Your chuckle of the day

Someone posted here a few weeks ago that the government does not ‘do economic development’. He/she said that the private sector ‘creates jobs’.

Tee hee hee.

There’s a Globe story today about the $1 billion+ worth of regional industrial benefits flowing from the $3.4 billion Boeing contract with the federal government:

Boeing promised to send $400-million in contracts to the West, $200-million in Ontario, $320-million to Quebec, and the rest to be spent in the Maritimes or in more than one province at once. An official close to Boeing referred questions on the matter to the government, stating that “we are waiting for further direction from Industry Canada.”

Now, just exactly who (or whom) is deciding where the $ 1billion in aerospace funding will be spent?

“We are waiting for further direction from Industry Canada.”

Now on the heals of the billion dollar auto partnership for basically Ontario, the revised multibillion TPC program for basically Ontario and Quebec, the billion ship building contract for Nova Scotia and British Columbia. The billion dollar biofuels initiative for the Prairies – one might think that New Brunswick is due.

Fat chance. You’d have a better chance playing pickup sticks with your butt cheeks than New Brunswick getting anywhere near ‘its share’ of that gravy train.

One would hope that at least one New Brunswick company might get a little ‘offset’ dough. But don’t hold your breathe.

But, hey, maybe we’ll get some dough to build another nuclear reactor to power someone else’s economic development.

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0 Responses to Your chuckle of the day

  1. Anonymous says:

    “who (or whom) is deciding where the $ 1billion in aerospace funding will be spent?”

    Here is a quick trick that will always tell you whether who or whom is correct:

    1. Isolate the who/whom clause.

    2. Substitute the word “he” for “who” and “him” for “whom.”

    3. Whichever one fits is correct.

    Hence in the example above, you would say, “he is deciding,” not “him is deciding.” So “who” is correct.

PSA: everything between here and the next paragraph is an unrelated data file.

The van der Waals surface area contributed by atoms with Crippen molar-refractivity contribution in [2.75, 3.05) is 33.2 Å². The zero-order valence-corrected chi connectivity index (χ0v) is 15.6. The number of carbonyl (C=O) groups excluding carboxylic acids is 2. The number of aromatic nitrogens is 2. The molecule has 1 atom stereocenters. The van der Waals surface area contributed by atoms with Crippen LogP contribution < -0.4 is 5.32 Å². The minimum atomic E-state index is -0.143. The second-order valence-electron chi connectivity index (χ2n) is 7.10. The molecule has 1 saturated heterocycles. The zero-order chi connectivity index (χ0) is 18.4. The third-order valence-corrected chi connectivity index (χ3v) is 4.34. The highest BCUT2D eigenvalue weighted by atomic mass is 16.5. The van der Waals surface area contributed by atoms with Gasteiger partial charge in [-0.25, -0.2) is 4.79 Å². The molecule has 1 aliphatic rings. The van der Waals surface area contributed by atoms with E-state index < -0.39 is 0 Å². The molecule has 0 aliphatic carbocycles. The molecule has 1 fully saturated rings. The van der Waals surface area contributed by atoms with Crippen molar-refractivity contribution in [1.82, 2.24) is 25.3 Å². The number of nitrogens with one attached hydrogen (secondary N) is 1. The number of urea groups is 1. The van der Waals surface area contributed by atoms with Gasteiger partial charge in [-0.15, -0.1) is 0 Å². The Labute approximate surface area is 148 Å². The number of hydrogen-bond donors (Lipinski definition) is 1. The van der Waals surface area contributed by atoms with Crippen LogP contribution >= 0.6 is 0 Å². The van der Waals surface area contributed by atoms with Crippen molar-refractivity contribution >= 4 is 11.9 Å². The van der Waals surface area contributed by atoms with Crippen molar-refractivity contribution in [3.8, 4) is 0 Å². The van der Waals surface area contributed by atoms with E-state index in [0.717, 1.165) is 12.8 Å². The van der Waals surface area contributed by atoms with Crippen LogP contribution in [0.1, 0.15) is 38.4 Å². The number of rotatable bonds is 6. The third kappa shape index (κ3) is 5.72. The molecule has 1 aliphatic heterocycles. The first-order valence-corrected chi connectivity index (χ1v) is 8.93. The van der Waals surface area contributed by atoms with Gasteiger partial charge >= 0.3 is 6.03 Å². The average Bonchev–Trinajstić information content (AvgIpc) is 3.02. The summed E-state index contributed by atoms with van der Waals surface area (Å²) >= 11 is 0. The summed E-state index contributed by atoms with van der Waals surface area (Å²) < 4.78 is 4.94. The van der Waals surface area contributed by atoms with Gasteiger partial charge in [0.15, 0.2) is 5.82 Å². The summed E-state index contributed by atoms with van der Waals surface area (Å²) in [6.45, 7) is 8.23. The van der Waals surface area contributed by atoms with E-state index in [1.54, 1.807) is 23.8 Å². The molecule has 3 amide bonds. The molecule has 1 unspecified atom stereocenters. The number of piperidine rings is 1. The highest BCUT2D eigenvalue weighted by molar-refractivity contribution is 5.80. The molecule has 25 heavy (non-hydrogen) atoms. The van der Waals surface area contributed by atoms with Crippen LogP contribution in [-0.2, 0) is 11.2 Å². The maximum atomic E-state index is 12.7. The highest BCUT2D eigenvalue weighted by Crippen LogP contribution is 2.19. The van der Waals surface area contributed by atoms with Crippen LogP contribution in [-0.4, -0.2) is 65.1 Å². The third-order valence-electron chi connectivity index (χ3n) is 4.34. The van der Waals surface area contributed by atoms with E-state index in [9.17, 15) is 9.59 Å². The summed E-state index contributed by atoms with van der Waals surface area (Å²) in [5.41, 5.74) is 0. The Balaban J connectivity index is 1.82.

I don’t mean to criticize your grammar, but this little trick makes it all so easy.

  2. Anonymous says:

    I think a couple comments are off base with this post.

    1) While the IRBs you mention originate from aerospace procurement, most (including these I suspect) do not have to be fulfilled with aerospace purchases. This is where NB has gotten it so wrong in the past. We need to be creative, and understand customer needs.

    We need to figure out what we have that may be attractive to Boeing and present a strong value proposition. Forget about aircraft parts; let’s think about aircraft maintenance software, enterprise planning software or a Boeing technician training center.

    NB has not gotten our fair share of IRBs and to determine why, we need to look into the mirror. Let’s put our heads together to come up with some constructive ideas that build on our strengths and attract Boeing, and other’s, interest.

    2 a) Regarding a nuclear reactor, here is an area where NB for once showed a glimmer of leadership in the past (Lepreau I). Let’s build on this. There are great jobs and research potential with the technology. These can be exported throughout the world. And guess what, the first requirements of the sector are quality and safety; for once, we might have a competitive advantage that is not associated with $1 per hour labour.

    2 b) Don’t you think reliable, stable, predictable-priced energy capacity could be attractive to targeted sectors? Sure we have to export excess power at the moment but let’s think strategically. Let’s focus economic development efforts on energy-intensive industries that combined with a good port make NB attractive. For example, environmental processes such something associated with recycling;we have two of the world’s largest city waste streams a short sail away (Boston and NYC).

    Reliable power and abundunt shipping are weaknesses in China that we may be able to benefit from. I’m not suggesting the above ideas are ‘the right ones’ but we need to start identifying and debating these types of ideas if we intend to take action that will lead to the control of our economic future.

  3. David Campbell says:

    You are correct about the IRBs and being creative. My only point is that these days it is not that hard to be cynical about the whole thing. Quebec ran full page advertisements in magazines demanding its ‘share’ of the IRBs from the Boeing contract (something like 60-70%). I’m not suggesting that New Brunswick take that route but… Maybe your point makes more sense.

    As for nuclear, you are correct again. I think there is a clear competitive advantage from having cheap energy – both in traditional sectors but increasingly in new economy sectors such as data centres. It’s just that this language is not being used in the discussion. It’s more about exporting the energy which is my concern. That billion dollar’s worth of electricity that NB Power exported to the U.S. in recent years combined with the fact that the utility has almost no internal internal interest in economic development is my concern. Why wasn’t there a strategy in place within NB Power to reduce our exports of electricity to support economic development here at home?